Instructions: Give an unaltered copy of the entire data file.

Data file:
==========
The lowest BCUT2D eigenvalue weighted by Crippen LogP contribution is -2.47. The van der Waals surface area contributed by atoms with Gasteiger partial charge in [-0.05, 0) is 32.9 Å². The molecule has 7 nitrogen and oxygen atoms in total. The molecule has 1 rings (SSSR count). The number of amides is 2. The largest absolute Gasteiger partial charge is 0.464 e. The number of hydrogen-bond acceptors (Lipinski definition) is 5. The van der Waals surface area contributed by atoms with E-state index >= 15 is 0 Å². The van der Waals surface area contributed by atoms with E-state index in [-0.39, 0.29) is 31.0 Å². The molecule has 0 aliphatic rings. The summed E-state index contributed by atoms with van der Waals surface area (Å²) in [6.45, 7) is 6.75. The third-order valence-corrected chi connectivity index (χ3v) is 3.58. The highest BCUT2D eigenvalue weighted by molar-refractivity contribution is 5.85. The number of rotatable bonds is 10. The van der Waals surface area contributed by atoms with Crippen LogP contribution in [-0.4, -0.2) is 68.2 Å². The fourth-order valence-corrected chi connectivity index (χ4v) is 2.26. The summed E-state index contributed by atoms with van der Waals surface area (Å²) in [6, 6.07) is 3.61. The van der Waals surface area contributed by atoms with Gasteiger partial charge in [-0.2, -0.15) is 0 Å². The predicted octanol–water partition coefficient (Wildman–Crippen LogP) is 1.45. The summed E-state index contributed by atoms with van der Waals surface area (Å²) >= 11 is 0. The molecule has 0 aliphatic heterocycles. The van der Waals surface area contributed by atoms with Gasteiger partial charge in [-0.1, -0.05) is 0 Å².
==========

The lowest BCUT2D eigenvalue weighted by Crippen LogP contribution is -2.47. The van der Waals surface area contributed by atoms with Gasteiger partial charge in [-0.05, 0) is 32.9 Å². The molecule has 7 nitrogen and oxygen atoms in total. The molecule has 1 rings (SSSR count). The number of amides is 2. The largest absolute Gasteiger partial charge is 0.464 e. The number of hydrogen-bond acceptors (Lipinski definition) is 5. The van der Waals surface area contributed by atoms with E-state index >= 15 is 0 Å². The van der Waals surface area contributed by atoms with E-state index in [-0.39, 0.29) is 31.0 Å². The molecule has 0 aliphatic rings. The summed E-state index contributed by atoms with van der Waals surface area (Å²) in [6.45, 7) is 6.75. The third-order valence-corrected chi connectivity index (χ3v) is 3.58. The highest BCUT2D eigenvalue weighted by molar-refractivity contribution is 5.85. The number of rotatable bonds is 10. The van der Waals surface area contributed by atoms with Crippen LogP contribution in [-0.4, -0.2) is 68.2 Å². The fourth-order valence-corrected chi connectivity index (χ4v) is 2.26. The summed E-state index contributed by atoms with van der Waals surface area (Å²) in [6, 6.07) is 3.61. The van der Waals surface area contributed by atoms with Gasteiger partial charge in [-0.2, -0.15) is 0 Å². The predicted octanol–water partition coefficient (Wildman–Crippen LogP) is 1.45. The summed E-state index contributed by atoms with van der Waals surface area (Å²) >= 11 is 0. The molecule has 0 aliphatic heterocycles. The van der Waals surface area contributed by atoms with Gasteiger partial charge in [-0.1, -0.05) is 0 Å².